business news in context, analysis with attitude

Advertising Age has a fascinating piece looking at executives who have failed in their leadership efforts not because they lacked business skills, but interpersonal skills: “Call it the realm of bad personal style: an arena where the players flout mores, if not always the law, and demonstrate gross interpersonal, if not always professional, incompetence.

“Lately, the ranks of those who have vanished into this career twilight zone include Julie Roehm, the fired Wal-Mart CMO; Steve Heyer, whose personal style gave him leave both from Coca-Cola and as CEO of Starwood Hotels; Harry Stonecipher, whose office amorism cost him his job as CEO of Boeing; David Edmondson, who had fudged his resume and, so, got booted as CEO of Radio Shack; and Robert Nardelli, whose imperious ways -- and compensation to match -- created a cloud of opprobrium that forced him out of Home Depot (before he recently landed as CEO of Chrysler).”

The interesting thing, the story notes, is that many of these people have been brought into companies to share up the status quo, but failed because they simply did not understand that leadership must be multi-faceted – a true leader doesn’t just blaze a trail, but also inspires people to follow him or her, and to believe in his or her leadership.

The story suggests that there are some basic lessons that business leaders need to take to heart if they are to transcend some of these issues. Among them:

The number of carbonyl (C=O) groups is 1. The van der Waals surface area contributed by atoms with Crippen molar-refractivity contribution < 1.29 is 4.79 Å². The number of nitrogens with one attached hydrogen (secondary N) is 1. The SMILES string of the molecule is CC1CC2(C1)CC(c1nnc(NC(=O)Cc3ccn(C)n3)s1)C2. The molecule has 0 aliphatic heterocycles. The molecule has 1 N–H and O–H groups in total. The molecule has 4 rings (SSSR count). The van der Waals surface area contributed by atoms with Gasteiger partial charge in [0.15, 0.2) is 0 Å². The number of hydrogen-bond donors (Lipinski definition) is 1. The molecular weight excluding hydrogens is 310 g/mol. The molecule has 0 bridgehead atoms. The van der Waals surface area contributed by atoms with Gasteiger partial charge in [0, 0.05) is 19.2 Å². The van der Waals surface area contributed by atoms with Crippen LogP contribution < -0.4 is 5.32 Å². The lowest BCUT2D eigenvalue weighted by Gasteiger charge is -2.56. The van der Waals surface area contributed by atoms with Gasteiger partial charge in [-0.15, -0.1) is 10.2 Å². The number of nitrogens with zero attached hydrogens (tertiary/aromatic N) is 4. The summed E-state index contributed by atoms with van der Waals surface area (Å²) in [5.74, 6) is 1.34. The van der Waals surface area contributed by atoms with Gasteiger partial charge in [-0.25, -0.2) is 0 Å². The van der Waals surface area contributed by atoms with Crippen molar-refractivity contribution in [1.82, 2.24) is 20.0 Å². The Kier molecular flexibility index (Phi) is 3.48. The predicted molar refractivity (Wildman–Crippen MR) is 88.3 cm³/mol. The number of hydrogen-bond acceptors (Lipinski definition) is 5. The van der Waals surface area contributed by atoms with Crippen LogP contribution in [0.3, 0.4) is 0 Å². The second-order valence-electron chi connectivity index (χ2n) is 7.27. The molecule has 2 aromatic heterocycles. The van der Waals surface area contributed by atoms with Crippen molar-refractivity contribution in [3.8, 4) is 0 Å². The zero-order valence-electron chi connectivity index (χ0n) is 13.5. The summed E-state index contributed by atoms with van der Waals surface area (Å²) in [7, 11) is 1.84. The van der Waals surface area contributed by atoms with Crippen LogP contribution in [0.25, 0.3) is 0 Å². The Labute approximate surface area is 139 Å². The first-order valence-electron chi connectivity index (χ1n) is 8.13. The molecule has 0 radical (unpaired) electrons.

• Earn leadership stripes everyday, and “don't confuse career ascendance with divinity.”
• “Don't assume carte blanche,” because tolerance has limits and everybody is watching.
• “Give respect to earn respect,” and that includes corporate cultural issues that may seem obsolete.
• Be prepared to pay the price of loss of privacy, because that likely is the cost of leadership.
• Make sure there is someone in the organization who is objective, honest, uncompromising, and willing to be honest with the boss and make him or her accountable to reality.

KC's View:
Corporate boards, in seeking leaders, probably have focused on vision and passion without considering the importance of compassion…and compassion strikes me as a critical characteristic for any great leader.

Jim Donald, the CEO of Starbucks and a former executive at retail organizations such as Wal-Mart and Pathmark, does a wonderful presentation about the nature of leadership in which he outlines six steps important to keeping an organization energetic and demonstrating leadership. And two of the six steps are directly about people skills: 1) communicate to everyone in your organization, and 2) never be bigger than the people on the front lines.

We all know people who lead companies and organizations, but are sadly lacking in people skills. In the long run, it is hard to imagine that such organizations can achieve real and sustained excellence.